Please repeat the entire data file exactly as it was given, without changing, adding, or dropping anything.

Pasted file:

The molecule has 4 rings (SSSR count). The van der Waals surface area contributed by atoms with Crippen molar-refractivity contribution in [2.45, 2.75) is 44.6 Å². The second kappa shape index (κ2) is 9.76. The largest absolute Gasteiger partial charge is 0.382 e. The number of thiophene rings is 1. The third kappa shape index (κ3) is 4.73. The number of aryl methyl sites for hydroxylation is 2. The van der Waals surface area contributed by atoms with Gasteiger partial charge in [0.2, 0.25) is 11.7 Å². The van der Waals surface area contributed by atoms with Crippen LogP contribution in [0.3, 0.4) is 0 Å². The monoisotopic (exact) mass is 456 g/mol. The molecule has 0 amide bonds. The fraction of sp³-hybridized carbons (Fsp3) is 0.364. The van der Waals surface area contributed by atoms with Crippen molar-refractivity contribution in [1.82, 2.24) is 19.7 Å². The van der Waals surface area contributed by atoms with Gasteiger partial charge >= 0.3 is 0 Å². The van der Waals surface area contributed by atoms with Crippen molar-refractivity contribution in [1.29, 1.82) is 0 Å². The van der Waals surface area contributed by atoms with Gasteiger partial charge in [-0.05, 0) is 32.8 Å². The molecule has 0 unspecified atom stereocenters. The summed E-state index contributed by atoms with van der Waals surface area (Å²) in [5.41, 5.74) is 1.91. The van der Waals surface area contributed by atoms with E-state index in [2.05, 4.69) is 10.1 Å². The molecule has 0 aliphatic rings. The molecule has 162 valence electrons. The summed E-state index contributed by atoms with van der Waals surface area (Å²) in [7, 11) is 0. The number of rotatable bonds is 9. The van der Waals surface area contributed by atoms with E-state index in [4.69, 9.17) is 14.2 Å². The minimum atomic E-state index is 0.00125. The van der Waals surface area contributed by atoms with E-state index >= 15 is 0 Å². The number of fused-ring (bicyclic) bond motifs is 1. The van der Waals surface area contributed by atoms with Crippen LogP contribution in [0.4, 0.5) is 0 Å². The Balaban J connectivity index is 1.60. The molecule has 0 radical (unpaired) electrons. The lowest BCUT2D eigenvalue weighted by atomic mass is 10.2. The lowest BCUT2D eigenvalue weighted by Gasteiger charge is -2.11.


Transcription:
The molecule has 4 rings (SSSR count). The van der Waals surface area contributed by atoms with Crippen molar-refractivity contribution in [2.45, 2.75) is 44.6 Å². The second kappa shape index (κ2) is 9.76. The largest absolute Gasteiger partial charge is 0.382 e. The number of thiophene rings is 1. The third kappa shape index (κ3) is 4.73. The number of aryl methyl sites for hydroxylation is 2. The van der Waals surface area contributed by atoms with Gasteiger partial charge in [0.2, 0.25) is 11.7 Å². The van der Waals surface area contributed by atoms with Crippen LogP contribution in [0.3, 0.4) is 0 Å². The monoisotopic (exact) mass is 456 g/mol. The molecule has 0 amide bonds. The fraction of sp³-hybridized carbons (Fsp3) is 0.364. The van der Waals surface area contributed by atoms with Crippen molar-refractivity contribution in [1.82, 2.24) is 19.7 Å². The van der Waals surface area contributed by atoms with Gasteiger partial charge >= 0.3 is 0 Å². The van der Waals surface area contributed by atoms with Crippen molar-refractivity contribution in [1.29, 1.82) is 0 Å². The van der Waals surface area contributed by atoms with Gasteiger partial charge in [-0.05, 0) is 32.8 Å². The molecule has 0 unspecified atom stereocenters. The summed E-state index contributed by atoms with van der Waals surface area (Å²) in [5.41, 5.74) is 1.91. The van der Waals surface area contributed by atoms with E-state index in [2.05, 4.69) is 10.1 Å². The molecule has 0 aliphatic rings. The molecule has 162 valence electrons. The summed E-state index contributed by atoms with van der Waals surface area (Å²) in [7, 11) is 0. The number of rotatable bonds is 9. The van der Waals surface area contributed by atoms with E-state index in [4.69, 9.17) is 14.2 Å². The minimum atomic E-state index is 0.00125. The van der Waals surface area contributed by atoms with E-state index >= 15 is 0 Å². The number of fused-ring (bicyclic) bond motifs is 1. The van der Waals surface area contributed by atoms with Crippen LogP contribution in [0.4, 0.5) is 0 Å². The Balaban J connectivity index is 1.60. The molecule has 0 radical (unpaired) electrons. The lowest BCUT2D eigenvalue weighted by atomic mass is 10.2. The lowest BCUT2D eigenvalue weighted by Gasteiger charge is -2.11.